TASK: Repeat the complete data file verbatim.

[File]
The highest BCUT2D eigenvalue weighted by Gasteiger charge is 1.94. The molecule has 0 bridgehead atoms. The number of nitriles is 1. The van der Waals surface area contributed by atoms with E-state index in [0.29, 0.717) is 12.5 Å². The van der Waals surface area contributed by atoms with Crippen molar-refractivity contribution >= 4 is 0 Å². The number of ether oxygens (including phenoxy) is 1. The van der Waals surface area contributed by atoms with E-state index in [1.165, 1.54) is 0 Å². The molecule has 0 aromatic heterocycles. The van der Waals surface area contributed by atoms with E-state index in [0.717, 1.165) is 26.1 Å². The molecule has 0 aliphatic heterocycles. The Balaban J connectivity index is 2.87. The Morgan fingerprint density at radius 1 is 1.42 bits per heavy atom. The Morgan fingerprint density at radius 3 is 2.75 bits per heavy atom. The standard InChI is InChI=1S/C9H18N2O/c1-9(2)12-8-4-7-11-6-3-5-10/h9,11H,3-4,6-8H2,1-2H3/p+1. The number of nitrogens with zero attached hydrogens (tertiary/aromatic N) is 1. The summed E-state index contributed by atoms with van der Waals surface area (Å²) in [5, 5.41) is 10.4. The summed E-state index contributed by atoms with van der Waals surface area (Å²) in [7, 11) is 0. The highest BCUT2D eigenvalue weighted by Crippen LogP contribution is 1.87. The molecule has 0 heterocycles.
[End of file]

The highest BCUT2D eigenvalue weighted by Gasteiger charge is 1.94. The molecule has 0 bridgehead atoms. The number of nitriles is 1. The van der Waals surface area contributed by atoms with E-state index in [0.29, 0.717) is 12.5 Å². The van der Waals surface area contributed by atoms with Crippen molar-refractivity contribution >= 4 is 0 Å². The number of ether oxygens (including phenoxy) is 1. The van der Waals surface area contributed by atoms with E-state index in [1.165, 1.54) is 0 Å². The molecule has 0 aromatic heterocycles. The van der Waals surface area contributed by atoms with E-state index in [0.717, 1.165) is 26.1 Å². The molecule has 0 aliphatic heterocycles. The Balaban J connectivity index is 2.87. The Morgan fingerprint density at radius 1 is 1.42 bits per heavy atom. The Morgan fingerprint density at radius 3 is 2.75 bits per heavy atom. The standard InChI is InChI=1S/C9H18N2O/c1-9(2)12-8-4-7-11-6-3-5-10/h9,11H,3-4,6-8H2,1-2H3/p+1. The number of nitrogens with zero attached hydrogens (tertiary/aromatic N) is 1. The summed E-state index contributed by atoms with van der Waals surface area (Å²) in [5, 5.41) is 10.4. The summed E-state index contributed by atoms with van der Waals surface area (Å²) in [7, 11) is 0. The highest BCUT2D eigenvalue weighted by Crippen LogP contribution is 1.87. The molecule has 0 heterocycles.